From the very beginning, David was a guy who relied on God’s action in his life. Even in his early life tending sheep, he had fought off some wild predators. Now their people were being threatened by an invading army.

David figured if God could help him defeat the bears and lions, he could take care of the invading army and their champion. So before he famously goes and defeats him, he says

““The Lord who delivered me from the paw of the lion and from the paw of the bear will deliver me from the hand of this Philistine.” ” 

Of course, his character grew over time. It took years before he became king.

But his circumstances didn’t change his character – they just gave opportunities to choose. Would he grow and move forward, or fail and shrink back?

It’s the same over the past 10 years for us, I think. We’ve grown. We’ve changed. We’ve done a lot.

Getting married.

Moving.

Buying cars and houses.

Starting businesses.

Going back to school.

Having kids.

They’re all different circumstances, but I don’t think they fundamentally change who we are. I think they activate different things, and let our character come through. So we can make choices. So we can grow.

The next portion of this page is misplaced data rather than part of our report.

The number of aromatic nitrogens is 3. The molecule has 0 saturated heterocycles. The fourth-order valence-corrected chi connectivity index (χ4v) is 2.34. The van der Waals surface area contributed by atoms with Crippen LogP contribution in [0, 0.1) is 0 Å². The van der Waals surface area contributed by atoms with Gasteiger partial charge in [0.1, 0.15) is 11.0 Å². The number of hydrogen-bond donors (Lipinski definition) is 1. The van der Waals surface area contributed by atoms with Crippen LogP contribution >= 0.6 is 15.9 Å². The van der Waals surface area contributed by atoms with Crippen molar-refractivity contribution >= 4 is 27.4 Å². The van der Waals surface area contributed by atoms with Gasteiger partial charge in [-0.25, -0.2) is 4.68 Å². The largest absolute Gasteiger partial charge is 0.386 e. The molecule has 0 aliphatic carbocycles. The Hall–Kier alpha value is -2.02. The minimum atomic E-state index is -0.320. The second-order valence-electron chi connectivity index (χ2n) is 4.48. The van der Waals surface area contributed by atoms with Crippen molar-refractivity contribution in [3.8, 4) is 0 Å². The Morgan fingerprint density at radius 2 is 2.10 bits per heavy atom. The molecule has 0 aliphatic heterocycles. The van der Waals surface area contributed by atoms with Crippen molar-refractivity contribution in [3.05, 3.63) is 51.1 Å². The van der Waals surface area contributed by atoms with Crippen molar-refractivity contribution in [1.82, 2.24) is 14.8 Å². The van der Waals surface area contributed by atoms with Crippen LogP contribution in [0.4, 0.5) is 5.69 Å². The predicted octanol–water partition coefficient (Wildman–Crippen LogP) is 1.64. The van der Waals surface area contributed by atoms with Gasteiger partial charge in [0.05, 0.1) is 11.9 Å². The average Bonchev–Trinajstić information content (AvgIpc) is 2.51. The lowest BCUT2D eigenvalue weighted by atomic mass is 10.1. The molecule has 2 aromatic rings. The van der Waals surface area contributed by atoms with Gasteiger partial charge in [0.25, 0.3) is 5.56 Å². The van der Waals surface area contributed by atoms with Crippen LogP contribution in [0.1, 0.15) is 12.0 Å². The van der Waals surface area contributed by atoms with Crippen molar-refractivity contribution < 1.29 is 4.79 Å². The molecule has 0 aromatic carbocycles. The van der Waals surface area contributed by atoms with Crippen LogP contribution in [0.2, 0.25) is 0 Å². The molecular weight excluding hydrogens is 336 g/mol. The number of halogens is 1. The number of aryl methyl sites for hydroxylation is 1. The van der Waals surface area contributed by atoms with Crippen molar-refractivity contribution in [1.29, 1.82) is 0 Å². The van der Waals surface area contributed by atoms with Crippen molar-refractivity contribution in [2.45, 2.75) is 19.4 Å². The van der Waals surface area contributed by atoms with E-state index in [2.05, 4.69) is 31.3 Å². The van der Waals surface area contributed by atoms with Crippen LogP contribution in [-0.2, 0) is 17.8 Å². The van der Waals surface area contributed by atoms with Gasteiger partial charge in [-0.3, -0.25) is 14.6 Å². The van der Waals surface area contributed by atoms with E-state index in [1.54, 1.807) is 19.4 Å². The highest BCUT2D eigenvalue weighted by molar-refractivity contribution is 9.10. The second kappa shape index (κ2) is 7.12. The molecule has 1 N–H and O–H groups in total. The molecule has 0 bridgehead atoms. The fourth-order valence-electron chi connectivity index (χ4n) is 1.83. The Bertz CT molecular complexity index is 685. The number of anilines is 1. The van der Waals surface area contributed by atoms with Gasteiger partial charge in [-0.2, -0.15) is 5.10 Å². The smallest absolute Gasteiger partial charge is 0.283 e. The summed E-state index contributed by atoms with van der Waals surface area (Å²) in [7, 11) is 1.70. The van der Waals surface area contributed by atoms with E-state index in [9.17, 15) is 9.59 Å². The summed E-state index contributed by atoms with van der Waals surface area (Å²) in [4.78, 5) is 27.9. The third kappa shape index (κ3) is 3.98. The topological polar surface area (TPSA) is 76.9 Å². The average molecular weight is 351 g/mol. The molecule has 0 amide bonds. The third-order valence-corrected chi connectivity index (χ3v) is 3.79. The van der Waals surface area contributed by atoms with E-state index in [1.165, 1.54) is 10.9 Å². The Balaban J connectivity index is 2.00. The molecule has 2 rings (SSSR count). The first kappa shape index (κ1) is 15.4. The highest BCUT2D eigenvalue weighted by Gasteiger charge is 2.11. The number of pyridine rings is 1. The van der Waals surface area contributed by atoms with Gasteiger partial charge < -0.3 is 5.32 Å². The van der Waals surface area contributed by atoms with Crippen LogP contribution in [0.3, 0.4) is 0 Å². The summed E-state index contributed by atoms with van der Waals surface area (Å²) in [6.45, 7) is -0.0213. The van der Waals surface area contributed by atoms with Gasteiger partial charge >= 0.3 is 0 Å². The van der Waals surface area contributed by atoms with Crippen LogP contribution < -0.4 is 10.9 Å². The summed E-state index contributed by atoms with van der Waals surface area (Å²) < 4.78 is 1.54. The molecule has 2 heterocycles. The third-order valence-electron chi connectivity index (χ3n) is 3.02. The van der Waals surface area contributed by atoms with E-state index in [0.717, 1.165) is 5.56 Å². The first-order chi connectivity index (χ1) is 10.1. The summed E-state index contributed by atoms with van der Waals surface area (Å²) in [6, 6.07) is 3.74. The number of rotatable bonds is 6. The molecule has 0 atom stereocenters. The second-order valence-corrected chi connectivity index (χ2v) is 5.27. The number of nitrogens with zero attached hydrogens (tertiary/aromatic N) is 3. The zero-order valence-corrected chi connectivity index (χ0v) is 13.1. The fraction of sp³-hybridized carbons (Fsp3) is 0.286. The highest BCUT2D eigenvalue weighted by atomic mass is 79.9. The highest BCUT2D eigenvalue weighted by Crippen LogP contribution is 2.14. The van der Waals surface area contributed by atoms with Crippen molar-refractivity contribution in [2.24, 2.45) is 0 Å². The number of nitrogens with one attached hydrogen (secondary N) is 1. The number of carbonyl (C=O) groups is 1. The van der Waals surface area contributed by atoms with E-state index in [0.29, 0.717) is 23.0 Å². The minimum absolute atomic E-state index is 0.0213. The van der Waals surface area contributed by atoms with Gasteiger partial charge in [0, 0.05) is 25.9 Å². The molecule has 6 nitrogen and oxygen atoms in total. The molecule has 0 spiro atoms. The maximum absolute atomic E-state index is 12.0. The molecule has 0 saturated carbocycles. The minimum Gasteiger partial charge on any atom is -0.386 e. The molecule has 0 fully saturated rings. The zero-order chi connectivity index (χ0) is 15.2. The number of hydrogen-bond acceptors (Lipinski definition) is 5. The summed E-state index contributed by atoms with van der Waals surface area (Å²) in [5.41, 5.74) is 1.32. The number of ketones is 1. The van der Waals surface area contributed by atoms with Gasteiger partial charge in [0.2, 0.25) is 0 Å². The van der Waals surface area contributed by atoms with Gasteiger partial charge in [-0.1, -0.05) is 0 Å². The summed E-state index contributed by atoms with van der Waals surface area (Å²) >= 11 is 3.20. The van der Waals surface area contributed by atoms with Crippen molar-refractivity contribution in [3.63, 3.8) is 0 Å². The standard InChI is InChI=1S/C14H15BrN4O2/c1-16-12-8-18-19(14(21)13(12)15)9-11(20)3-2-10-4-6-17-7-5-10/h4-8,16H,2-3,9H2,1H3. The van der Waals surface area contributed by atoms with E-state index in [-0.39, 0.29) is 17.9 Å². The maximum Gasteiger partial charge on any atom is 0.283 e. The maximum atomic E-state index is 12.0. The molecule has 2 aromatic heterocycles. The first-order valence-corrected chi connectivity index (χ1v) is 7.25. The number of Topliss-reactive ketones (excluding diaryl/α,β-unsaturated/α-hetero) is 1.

It’s like we’re each a massive factory or a human supercomputer or a multifaceted diamond.

And new circumstances will illumine different facets.

Circumstances activate different abilities.

They’ll call us to functions we haven’t performed before.

But they won’t fundamentally change us. We’re still the same diamond or supercomputer or factory we started with – we’ve just activated something different.

If we handle it well, it’s something new and amazing that we are capable of.

If we handle it poorly, we warp or shift that part of ourselves.

New circumstances reveal our priorities. And our choices further shape our character.   

And while I’m glad we’ve grown, I’m glad Jarod is still the man I married 10 years ago. 

I’m glad we’re closer than ever.

I’m glad we’ve kept our priorities clear.

I’m glad I don’t have to worry about what circumstances we go through.

I know his character. And he knows mine.

When you’ve seen good marriages, good parenting, good jobs and good lives? You realize there is a lot of truth to hold onto,

Whatever challenges come? Just you wait. You’ll still be you, and you’ll even get to grow.

Lifestyle inflation isn’t inevitable.

Just you wait – you can grow into someone whose income gives life to them, their family, and helps other people.

Age already gave me forehead wrinkles and other sags. Having kids might just accelerate that process.